A WordPress Theme Structure with Meaning and Possibility

Continuing work on my next theme, Thematic, one thing I want to get out of the way immediately is the structure, or skeleton, of the thing. The outer structure of any HTML+CSS document is where things usually go bonkers and the last thing I want is for my markup to make things worse when I update versions. So, that said, here’s the basic divisions of markup, which I’ll follow with some of my thinking. I’m hoping we can start a conversation over this—and I’m totally up for a raging debate over my non-transcendent approach to this—so give this post a quick scan and see if you can add your two cents. The more the merrier.

The Thematic Markup Divisions

Thematic Structure

Why Use This Structure?

Why divide the code up this way? How is this any better than The Sandbox or any other theme for that matter? What are you trying to do here exactly?

Well, one of my main goals is to enable all sorts of CSS madness without changing the markup. While at the same keeping the markup divisions logical, letting the <div> serve it’s intended purpose. That is, making sure the <div> is there only to make my code more readable and imparting some meaning to it with class structure. With two important and glaring exceptions of course, wrapper and container.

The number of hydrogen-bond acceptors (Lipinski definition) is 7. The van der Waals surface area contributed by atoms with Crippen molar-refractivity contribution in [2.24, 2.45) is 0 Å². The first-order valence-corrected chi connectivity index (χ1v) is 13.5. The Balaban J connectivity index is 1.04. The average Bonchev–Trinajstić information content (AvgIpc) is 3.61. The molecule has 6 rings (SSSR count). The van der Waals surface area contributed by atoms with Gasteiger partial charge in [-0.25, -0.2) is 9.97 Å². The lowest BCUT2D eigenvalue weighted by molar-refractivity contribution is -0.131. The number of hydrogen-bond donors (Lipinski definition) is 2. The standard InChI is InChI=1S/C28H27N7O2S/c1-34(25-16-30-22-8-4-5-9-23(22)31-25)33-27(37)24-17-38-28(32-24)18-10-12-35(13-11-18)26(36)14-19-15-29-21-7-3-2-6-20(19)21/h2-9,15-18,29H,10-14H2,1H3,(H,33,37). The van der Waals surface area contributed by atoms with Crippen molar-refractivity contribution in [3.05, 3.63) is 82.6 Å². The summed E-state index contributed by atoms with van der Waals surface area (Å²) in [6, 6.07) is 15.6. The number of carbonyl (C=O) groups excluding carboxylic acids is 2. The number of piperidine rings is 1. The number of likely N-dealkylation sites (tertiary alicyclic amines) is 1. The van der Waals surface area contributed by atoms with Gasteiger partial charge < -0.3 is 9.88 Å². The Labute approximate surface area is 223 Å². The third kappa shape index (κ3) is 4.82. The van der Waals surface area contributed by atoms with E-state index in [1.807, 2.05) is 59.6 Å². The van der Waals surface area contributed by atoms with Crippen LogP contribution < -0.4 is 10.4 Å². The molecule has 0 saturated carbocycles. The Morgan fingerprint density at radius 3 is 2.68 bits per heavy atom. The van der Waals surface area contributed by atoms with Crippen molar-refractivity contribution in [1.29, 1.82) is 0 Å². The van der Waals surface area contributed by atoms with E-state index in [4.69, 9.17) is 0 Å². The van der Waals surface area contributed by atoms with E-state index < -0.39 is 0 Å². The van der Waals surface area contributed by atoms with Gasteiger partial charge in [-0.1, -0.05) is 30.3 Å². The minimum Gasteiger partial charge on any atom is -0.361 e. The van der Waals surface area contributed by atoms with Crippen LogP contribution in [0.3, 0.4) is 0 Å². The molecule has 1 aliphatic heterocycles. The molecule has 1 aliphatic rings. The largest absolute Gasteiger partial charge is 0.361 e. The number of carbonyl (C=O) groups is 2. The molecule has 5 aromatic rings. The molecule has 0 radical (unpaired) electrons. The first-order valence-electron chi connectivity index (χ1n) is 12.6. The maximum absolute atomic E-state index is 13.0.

A wrapper class is sort of a convention now—even though it’s not necessary—and anyway, it provides a useful point for playing with absolute and relative positioning. The container class lets us up keep our content source-ordered and have a sidebar on the left side of the screen using CSS only (check out the Sandbox layouts for examples of this). The use of these classes are straight out of The Sandbox and general web design convention. I think we can probably all agree on keeping these here.

But what about the CSS madness? More carefully thought out divisions = more madness. Subdividing the header and footer contents and collecting the center bits in a <div> let’s us create a bulletproof fixed-fluid hybrid layout, something like SimpleBits, or even something weird like MNML, and who knows what else. Personally, I like the who knows what else. Anyway, combined with the semantic class functions of The Sandbox there aren’t a lot of themes that can compete when it comes to employing the possibilities of CSS.